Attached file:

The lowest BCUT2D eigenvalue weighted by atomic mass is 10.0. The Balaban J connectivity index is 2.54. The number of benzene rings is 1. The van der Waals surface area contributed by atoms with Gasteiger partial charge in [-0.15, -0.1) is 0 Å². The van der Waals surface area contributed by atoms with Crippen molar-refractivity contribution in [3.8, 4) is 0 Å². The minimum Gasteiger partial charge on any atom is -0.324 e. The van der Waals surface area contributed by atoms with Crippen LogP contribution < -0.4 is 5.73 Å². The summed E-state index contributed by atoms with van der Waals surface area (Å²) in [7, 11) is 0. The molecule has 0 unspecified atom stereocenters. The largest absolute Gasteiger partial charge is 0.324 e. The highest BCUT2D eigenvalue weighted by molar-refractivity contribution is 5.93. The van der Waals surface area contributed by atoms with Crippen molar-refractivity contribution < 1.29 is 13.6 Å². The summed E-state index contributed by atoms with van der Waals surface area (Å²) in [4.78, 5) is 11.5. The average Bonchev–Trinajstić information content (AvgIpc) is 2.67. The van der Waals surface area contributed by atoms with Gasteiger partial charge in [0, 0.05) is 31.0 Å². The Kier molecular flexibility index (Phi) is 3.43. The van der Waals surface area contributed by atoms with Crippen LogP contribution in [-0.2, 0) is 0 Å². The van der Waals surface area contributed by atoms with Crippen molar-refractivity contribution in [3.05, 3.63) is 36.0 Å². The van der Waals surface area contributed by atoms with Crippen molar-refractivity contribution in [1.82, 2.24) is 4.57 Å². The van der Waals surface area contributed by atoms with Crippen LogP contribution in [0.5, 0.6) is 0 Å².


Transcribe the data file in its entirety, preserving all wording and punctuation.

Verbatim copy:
The lowest BCUT2D eigenvalue weighted by atomic mass is 10.0. The Balaban J connectivity index is 2.54. The number of benzene rings is 1. The van der Waals surface area contributed by atoms with Gasteiger partial charge in [-0.15, -0.1) is 0 Å². The van der Waals surface area contributed by atoms with Crippen molar-refractivity contribution in [3.8, 4) is 0 Å². The minimum Gasteiger partial charge on any atom is -0.324 e. The van der Waals surface area contributed by atoms with Crippen LogP contribution < -0.4 is 5.73 Å². The summed E-state index contributed by atoms with van der Waals surface area (Å²) in [7, 11) is 0. The molecule has 0 unspecified atom stereocenters. The largest absolute Gasteiger partial charge is 0.324 e. The highest BCUT2D eigenvalue weighted by molar-refractivity contribution is 5.93. The van der Waals surface area contributed by atoms with Crippen molar-refractivity contribution < 1.29 is 13.6 Å². The summed E-state index contributed by atoms with van der Waals surface area (Å²) in [4.78, 5) is 11.5. The average Bonchev–Trinajstić information content (AvgIpc) is 2.67. The van der Waals surface area contributed by atoms with Gasteiger partial charge in [0, 0.05) is 31.0 Å². The Kier molecular flexibility index (Phi) is 3.43. The van der Waals surface area contributed by atoms with Crippen LogP contribution in [-0.2, 0) is 0 Å². The van der Waals surface area contributed by atoms with Crippen molar-refractivity contribution in [3.05, 3.63) is 36.0 Å². The van der Waals surface area contributed by atoms with Crippen molar-refractivity contribution in [1.82, 2.24) is 4.57 Å². The van der Waals surface area contributed by atoms with Crippen LogP contribution in [0.5, 0.6) is 0 Å².